Approximate Processing in Real-Time Problem Solving

AI Magazine

We propose an approach for meeting real-time constraints in AI systems that views (1) time as a resource that should be considered when making control decisions, (2) plans as ways of expressing control decisions, and (3) approximate processing as a way of satisfying time constraints that cannot be achieved through normal processing. In this approach, a real-time problem solver estimates the time required to generate solutions and their quality. This estimate permits the system to anticipate whether the current objectives will be met in time. The system can then take corrective actions and form lower-quality solutions within the time constraints. These actions can involve modifying existing plans or forming radically different plans that utilize only rough data characteristics and approximate knowledge to achieve a desired speedup. A decision about how to change processing should be situation dependent, based on the current state of processing and the domain-dependent solution criteria. We present preliminary experiments that show how approximate processing helps a vehicle-monitoring problem solver meet deadlines and outline a framework for flexibly meeting real-time constraints.


Real-Time Knowledge-Based Systems

AI Magazine

Real-time domains present a new and challenging environment for the application of knowledge-based problem-solving techniques. However, a substantial amount of research is still needed to solve many difficult problems before real-time expert systems can enhance current monitoring and control systems. In this article, we examine how the real-time problem domain is significantly different from those domains which have traditionally been solved by expert systems. We conduct a survey on the current state of the art in applying knowledge-based systems to real-time problems and describe the key issues that are pertinent in a real-time domain. The survey is divided into three areas: applications, tools, and theoretic issues. From the results of the survey, we identify a set of real-time research issues that have yet to be solved and point out limitations of current tools for real-time problems. Finally, we propose a set of requirements that a real-time knowledge-based system must satisfy.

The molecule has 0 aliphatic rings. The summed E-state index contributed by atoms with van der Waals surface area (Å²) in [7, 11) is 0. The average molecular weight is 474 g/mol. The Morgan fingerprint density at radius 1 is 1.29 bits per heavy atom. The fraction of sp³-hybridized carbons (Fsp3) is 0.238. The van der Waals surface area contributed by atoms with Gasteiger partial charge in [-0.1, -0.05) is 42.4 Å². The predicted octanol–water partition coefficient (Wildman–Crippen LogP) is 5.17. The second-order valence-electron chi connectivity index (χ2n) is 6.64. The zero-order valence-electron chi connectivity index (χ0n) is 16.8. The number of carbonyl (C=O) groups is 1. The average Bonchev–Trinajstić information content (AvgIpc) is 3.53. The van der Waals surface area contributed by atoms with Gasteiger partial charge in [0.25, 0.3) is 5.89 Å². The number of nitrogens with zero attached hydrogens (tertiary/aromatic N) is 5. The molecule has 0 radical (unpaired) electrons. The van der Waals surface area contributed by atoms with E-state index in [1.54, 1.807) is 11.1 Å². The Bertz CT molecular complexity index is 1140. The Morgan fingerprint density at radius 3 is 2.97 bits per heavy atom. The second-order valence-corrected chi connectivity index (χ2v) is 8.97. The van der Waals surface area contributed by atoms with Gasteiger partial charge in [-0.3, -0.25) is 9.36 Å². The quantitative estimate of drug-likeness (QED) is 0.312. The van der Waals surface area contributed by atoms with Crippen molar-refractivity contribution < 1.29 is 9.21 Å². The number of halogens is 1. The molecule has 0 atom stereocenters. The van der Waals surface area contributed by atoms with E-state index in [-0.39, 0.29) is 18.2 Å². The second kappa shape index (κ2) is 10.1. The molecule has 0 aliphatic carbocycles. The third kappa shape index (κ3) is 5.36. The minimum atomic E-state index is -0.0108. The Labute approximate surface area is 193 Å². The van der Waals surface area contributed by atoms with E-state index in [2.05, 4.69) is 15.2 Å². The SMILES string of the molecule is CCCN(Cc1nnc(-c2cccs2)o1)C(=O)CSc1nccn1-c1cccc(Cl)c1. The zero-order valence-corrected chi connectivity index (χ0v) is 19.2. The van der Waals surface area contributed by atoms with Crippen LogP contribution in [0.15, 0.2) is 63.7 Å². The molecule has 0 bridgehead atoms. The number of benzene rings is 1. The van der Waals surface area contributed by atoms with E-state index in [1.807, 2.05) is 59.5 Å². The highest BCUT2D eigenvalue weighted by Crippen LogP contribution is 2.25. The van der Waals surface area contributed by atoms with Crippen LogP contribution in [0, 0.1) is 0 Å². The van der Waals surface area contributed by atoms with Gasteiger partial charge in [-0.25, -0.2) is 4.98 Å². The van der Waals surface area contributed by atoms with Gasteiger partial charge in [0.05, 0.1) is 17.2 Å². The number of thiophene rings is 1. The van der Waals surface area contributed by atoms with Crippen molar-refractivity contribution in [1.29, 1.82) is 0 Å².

Big Problems for Artificial Intelligence

AI Magazine

I compare the big problems studied in artificial intelligence and related fields in order to understand some major changes -- both internal and external -- recently suffered by AI. The comparison finds AI with few problems to call its own, and I identify some further major changes that may occur soon.


Letters to the Editor

AI Magazine

Letters to the editor on the lack of a central index to the field's published works and the fact that many original works are not published in journals; praise for Letovsky article -- stimulating and amusing. felt subsequent letters to editors were full of bombastic indignation; criticism of Kasday letter about it and Bob Engelmore's weak support of the article; dualism in regards to Letovsky letter; and a reply to criticism by Letovsky, acknowledging diaristic form.